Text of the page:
It depends on your creativity and your ability level. When filming I look for the most exciting route, whether it is some turns and a cliff drop or a wind drift with cliffs below. I like to find stuff I can do tricks off too, like a hip or wind drift or a fl at-topped cliff. Whatever suits your eye really and what excites you.

Where do I find pillows like I see in the movies?

Good Question. When you do find‘em, let me know….haha! These spots are hard to find but they are usually in or near river valleys. I look for these things all the time, just keep your eyes peeled.

How do i know if a cliff is safe To drop?

You need to make sure there is a steep landing below and that it is not too big, cliffs look small from far, so make sure of the size before hitting.

Is there a different technique to hitting cliff drops compared with kickers?

You need to keep yourself square over your board and don’t lean back or you will land on your back. You need to bone your nose down into the landing and land over the bolts. Cliff s look so big and scary but a little trick to think of is that you are usually never higher than five toten feet off the ground – because you are always just floating down the face so you don’t actually ever leave the ground too much. If the landing is steep then you usually just touch down.

What tricks are good to try off cliff drops?

I like to try easy and slow spins like front 3’s and switch BS 180’s. But you can do anything of them.

How do I know if a chute is going to be ok to ride down?

The thing with chutes is that if it slides it all funnels into one spot and can create a really deep slide, which is dangerous, so check the snow conditions and avalanche warnings really carefully before dropping in. I would also make sure that there isn’t a terrain trap (a hole, like a creek bed or a tight area where the snow will pool) at the bottom or that there isn’t a big cliff. If it isn’t really deep you should be fine though, and especially if it is on a bombed area of the mountain. If something does go, try and get to the high point of the chute along the walls.

Everything looks really different from the top compared to how it did when I was checking out the face. How do I work out which are the features I wanted to hit and which are the areas I wanted to avoid when I can’t recognise any of it anymore?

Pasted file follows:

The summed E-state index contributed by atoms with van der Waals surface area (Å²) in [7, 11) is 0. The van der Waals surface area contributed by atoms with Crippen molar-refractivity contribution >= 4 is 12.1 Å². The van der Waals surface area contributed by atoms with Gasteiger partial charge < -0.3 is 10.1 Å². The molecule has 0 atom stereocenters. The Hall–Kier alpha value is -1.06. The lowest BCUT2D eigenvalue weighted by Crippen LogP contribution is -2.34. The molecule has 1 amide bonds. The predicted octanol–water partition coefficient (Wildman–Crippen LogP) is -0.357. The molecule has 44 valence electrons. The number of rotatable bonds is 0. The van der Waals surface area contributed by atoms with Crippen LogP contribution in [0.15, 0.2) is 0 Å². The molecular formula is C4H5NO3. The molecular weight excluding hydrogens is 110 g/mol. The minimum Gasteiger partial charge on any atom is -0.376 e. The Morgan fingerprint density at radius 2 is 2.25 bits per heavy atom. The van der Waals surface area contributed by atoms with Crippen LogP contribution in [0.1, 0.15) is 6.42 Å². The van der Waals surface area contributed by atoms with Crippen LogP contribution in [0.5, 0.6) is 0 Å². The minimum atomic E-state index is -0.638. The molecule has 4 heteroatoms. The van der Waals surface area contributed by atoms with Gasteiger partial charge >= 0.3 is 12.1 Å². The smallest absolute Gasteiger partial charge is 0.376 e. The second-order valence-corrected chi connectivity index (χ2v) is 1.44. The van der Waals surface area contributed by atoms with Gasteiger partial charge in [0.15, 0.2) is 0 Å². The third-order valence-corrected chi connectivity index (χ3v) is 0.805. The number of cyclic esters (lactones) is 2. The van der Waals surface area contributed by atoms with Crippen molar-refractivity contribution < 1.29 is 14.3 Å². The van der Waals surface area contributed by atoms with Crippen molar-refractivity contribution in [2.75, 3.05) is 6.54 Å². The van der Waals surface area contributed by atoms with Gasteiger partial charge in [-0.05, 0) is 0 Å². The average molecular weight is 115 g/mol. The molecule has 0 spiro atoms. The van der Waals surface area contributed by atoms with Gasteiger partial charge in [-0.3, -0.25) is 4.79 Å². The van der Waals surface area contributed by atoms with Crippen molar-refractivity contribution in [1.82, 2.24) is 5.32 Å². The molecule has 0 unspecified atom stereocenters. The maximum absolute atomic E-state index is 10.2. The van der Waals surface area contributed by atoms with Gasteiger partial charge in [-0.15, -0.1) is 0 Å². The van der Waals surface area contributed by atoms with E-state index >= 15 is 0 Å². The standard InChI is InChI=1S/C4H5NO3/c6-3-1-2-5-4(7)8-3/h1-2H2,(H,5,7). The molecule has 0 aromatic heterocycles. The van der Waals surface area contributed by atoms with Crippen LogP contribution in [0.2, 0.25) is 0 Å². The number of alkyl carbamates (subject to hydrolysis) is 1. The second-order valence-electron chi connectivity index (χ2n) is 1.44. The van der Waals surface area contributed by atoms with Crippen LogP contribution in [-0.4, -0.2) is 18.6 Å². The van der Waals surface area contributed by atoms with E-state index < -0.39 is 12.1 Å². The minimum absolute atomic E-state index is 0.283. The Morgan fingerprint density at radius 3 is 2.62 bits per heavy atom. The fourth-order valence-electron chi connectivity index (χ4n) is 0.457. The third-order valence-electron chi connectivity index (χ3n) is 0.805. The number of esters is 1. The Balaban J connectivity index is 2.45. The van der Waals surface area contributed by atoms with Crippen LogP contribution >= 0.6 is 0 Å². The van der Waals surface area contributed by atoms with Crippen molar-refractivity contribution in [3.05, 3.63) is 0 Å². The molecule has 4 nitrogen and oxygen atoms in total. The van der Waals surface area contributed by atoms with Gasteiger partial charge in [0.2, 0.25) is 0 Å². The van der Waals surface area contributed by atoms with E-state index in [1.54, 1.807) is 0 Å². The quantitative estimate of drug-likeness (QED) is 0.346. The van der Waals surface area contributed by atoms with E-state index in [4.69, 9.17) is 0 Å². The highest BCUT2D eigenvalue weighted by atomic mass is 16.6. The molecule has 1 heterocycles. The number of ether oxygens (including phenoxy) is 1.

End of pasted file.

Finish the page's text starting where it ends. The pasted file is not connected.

Once you’ve picked your line you need to find reference points like a half snow-covered tree or a weird rock, something you’ll be able to find from the top easily. I really like to plan out where I’m going, where I’m going to turn and, if something slides, where I’m going to go for safety (like a ridge or a small group of trees). It helps to break the line into parts like say: “I start at that tree and then I’m going to turn above that rock (not below because there is a cliff there) then point it from there down the chute. Hell yeah! Stomped it. Call your buddies!” If you don’t feel comfortable doing this or get disoriented easily you need to find features that are not too blind and that you can creep down.

If there are tracks down a face already, does it mean it’s safe from avalanches?

Not necessarily, those tracks could just be on the top layer and haven’t gone down deep enough to cut a fracture. You could go down there, make a deep stop and boom – away she goes.

What factors make a really great line?

Stomping it with speed and style, especially if it’s really cool-looking. Sometimes it can just have cool features that you don’t normally see, like a huge weird looking tree, rock or something.

Devun Walsh, Photo: Oli Gagnon

Devun Walsh is a genuine snowboarding legend. Hailing from the west coast of Canada, he first rose to fame in the 1990s as a founding member of the Forum team. With his uncanny ability to soak up heavy landings, Devun’s backcountry prowess is un paralleled, throwing down super smooth freestyle tricks in powder. These days he is still charging hard for DC snowboards, in between sharing two decades of accumulated riding wisdom with the Whitelines readers.